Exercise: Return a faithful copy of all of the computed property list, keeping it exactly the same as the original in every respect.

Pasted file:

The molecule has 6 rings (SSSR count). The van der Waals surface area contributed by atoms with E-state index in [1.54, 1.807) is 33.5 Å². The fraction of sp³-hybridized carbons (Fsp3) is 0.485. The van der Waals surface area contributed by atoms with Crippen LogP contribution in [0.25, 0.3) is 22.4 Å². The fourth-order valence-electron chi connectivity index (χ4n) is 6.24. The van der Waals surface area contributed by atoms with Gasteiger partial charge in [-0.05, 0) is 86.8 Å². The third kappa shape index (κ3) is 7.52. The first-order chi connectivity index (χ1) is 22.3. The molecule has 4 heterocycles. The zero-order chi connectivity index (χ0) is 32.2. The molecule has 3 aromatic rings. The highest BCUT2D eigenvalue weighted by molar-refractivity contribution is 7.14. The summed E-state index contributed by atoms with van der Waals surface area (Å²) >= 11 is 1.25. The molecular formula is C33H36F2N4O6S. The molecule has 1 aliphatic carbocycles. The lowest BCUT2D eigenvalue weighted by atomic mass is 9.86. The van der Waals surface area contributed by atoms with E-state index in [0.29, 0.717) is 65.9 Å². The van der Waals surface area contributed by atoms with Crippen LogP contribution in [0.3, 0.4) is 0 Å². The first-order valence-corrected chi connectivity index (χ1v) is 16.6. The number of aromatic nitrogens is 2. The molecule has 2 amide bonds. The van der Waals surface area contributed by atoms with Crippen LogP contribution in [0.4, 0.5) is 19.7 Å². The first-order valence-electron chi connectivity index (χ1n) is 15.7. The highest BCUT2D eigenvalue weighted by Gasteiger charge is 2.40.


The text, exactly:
The molecule has 6 rings (SSSR count). The van der Waals surface area contributed by atoms with E-state index in [1.54, 1.807) is 33.5 Å². The fraction of sp³-hybridized carbons (Fsp3) is 0.485. The van der Waals surface area contributed by atoms with Crippen LogP contribution in [0.25, 0.3) is 22.4 Å². The fourth-order valence-electron chi connectivity index (χ4n) is 6.24. The van der Waals surface area contributed by atoms with Gasteiger partial charge in [-0.05, 0) is 86.8 Å². The third kappa shape index (κ3) is 7.52. The first-order chi connectivity index (χ1) is 22.3. The molecule has 4 heterocycles. The zero-order chi connectivity index (χ0) is 32.2. The molecule has 3 aromatic rings. The highest BCUT2D eigenvalue weighted by molar-refractivity contribution is 7.14. The summed E-state index contributed by atoms with van der Waals surface area (Å²) >= 11 is 1.25. The molecular formula is C33H36F2N4O6S. The molecule has 1 aliphatic carbocycles. The lowest BCUT2D eigenvalue weighted by atomic mass is 9.86. The van der Waals surface area contributed by atoms with E-state index in [0.29, 0.717) is 65.9 Å². The van der Waals surface area contributed by atoms with Crippen LogP contribution in [0.3, 0.4) is 0 Å². The first-order valence-corrected chi connectivity index (χ1v) is 16.6. The number of aromatic nitrogens is 2. The molecule has 2 amide bonds. The van der Waals surface area contributed by atoms with Crippen LogP contribution in [0.4, 0.5) is 19.7 Å². The first-order valence-electron chi connectivity index (χ1n) is 15.7. The highest BCUT2D eigenvalue weighted by Gasteiger charge is 2.40.